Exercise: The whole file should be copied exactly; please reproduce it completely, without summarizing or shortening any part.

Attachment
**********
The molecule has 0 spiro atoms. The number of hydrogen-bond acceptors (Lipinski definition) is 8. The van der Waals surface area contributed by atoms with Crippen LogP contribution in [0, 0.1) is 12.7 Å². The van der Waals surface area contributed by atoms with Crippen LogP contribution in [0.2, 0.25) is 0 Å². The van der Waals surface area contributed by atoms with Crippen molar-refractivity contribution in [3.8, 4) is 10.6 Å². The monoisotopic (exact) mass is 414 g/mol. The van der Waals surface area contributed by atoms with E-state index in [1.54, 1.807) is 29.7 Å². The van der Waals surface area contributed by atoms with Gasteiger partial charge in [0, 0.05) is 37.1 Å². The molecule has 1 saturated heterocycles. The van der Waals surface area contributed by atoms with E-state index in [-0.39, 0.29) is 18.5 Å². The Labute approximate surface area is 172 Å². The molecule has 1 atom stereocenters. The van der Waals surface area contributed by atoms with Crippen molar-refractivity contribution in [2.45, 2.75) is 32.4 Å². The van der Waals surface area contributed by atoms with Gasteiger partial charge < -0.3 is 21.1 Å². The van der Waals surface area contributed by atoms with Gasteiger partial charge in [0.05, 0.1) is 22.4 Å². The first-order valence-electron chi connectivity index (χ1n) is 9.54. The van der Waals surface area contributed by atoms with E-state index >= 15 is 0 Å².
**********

The molecule has 0 spiro atoms. The number of hydrogen-bond acceptors (Lipinski definition) is 8. The van der Waals surface area contributed by atoms with Crippen LogP contribution in [0, 0.1) is 12.7 Å². The van der Waals surface area contributed by atoms with Crippen LogP contribution in [0.2, 0.25) is 0 Å². The van der Waals surface area contributed by atoms with Crippen molar-refractivity contribution in [3.8, 4) is 10.6 Å². The monoisotopic (exact) mass is 414 g/mol. The van der Waals surface area contributed by atoms with E-state index in [1.54, 1.807) is 29.7 Å². The van der Waals surface area contributed by atoms with Gasteiger partial charge in [0, 0.05) is 37.1 Å². The molecule has 1 saturated heterocycles. The van der Waals surface area contributed by atoms with E-state index in [-0.39, 0.29) is 18.5 Å². The Labute approximate surface area is 172 Å². The molecule has 1 atom stereocenters. The van der Waals surface area contributed by atoms with Crippen molar-refractivity contribution in [2.45, 2.75) is 32.4 Å². The van der Waals surface area contributed by atoms with Gasteiger partial charge < -0.3 is 21.1 Å². The van der Waals surface area contributed by atoms with Gasteiger partial charge in [0.05, 0.1) is 22.4 Å². The first-order valence-electron chi connectivity index (χ1n) is 9.54. The van der Waals surface area contributed by atoms with E-state index >= 15 is 0 Å².